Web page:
• Last month America's Federal Reserve announced it would start to ratchet back its programme of Quantitative Easing from January. This process of "tapering" marks the first step towards a tightening of US monetary policy and represents a potential threat to the global recovery that has been fuelled by America's cheap money policies. Last year even talk of tapering was enough to hit equities and stoke worries about growth in the emerging markets. The central challenge for the Federal Reserve this year will be to ease back US monetary stimulus without hitting business confidence. We will be gauging changes in Fed policy by their effects on risk appetite among UK Chief Financial Officers as measured in the Deloitte CFO Survey. If Fed tightening were to dent risk appetite among large, multinationals operating out of the UK we would expect to see similar effects in other countries. That would be a big negative for the global recovery.
  • The world looks a less risky place at the start of 2014 than it did at the start of 2012, in large part because the euro is on a firmer footing. What turned the tide was the promise, made by the European Central Bank in September 2012, to buy the bonds of at-risk countries without limit. But the process of agreeing the rules and creating the institutions of a more durable monetary union will take years, not months. With 18 member states the euro area experiences an average of four national elections a year. Thus there is a continuing possibility of some unforeseen electoral shift in individual member states which creates new uncertainties for the euro. Holders of government bonds in so-called peripheral nations like Greece and Ireland made handsome profits in 2013 as the perceived risk of breakup reduced. Yields on government bonds in the euro area will give vital evidence this year as to whether the region's recovery is on track.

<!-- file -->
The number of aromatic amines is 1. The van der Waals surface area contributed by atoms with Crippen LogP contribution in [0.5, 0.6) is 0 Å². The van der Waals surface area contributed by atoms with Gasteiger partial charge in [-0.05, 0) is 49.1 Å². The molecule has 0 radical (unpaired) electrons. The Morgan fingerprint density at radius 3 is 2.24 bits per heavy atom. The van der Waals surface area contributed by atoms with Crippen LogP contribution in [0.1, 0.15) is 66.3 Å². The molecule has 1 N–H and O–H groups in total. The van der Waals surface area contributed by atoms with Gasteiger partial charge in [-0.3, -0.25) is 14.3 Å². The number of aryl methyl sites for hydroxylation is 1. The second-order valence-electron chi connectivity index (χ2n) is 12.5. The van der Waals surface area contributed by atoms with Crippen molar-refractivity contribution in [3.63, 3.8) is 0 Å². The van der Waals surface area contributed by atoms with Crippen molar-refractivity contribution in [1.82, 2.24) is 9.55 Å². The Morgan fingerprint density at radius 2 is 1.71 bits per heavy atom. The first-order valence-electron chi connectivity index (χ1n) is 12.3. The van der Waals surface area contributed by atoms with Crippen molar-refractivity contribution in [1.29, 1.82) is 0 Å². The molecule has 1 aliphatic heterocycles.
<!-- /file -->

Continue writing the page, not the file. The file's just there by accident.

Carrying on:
• Despite the rise of the emerging market nations, America remains the world's largest economic power. Its economic performance matters for the rest of the world. America saw a shorter, milder recession than Europe and has enjoyed continued, if unspectacular growth in every quarter since late 2009 with the exception of a slight dip in early 2011. A marked acceleration in America's growth rate this year is an important part of a wider global recovery story. Our sixth and final indicator is the US Institute for Supply Management's Purchasing Managers Index. It gives a timely and authoritative picture of what is happening in America's manufacturing sector. We will be watching it closely in 2014 for confirmation that the pace of America's recovery is accelerating.
  • The signs for the global economy are positive. But the actual path of the economic cycle is more erratic and unpredictable than the stylised cycles beloved of economists. Recovery seems to be coming. What is certain is that it will not wholly conform to current expectations.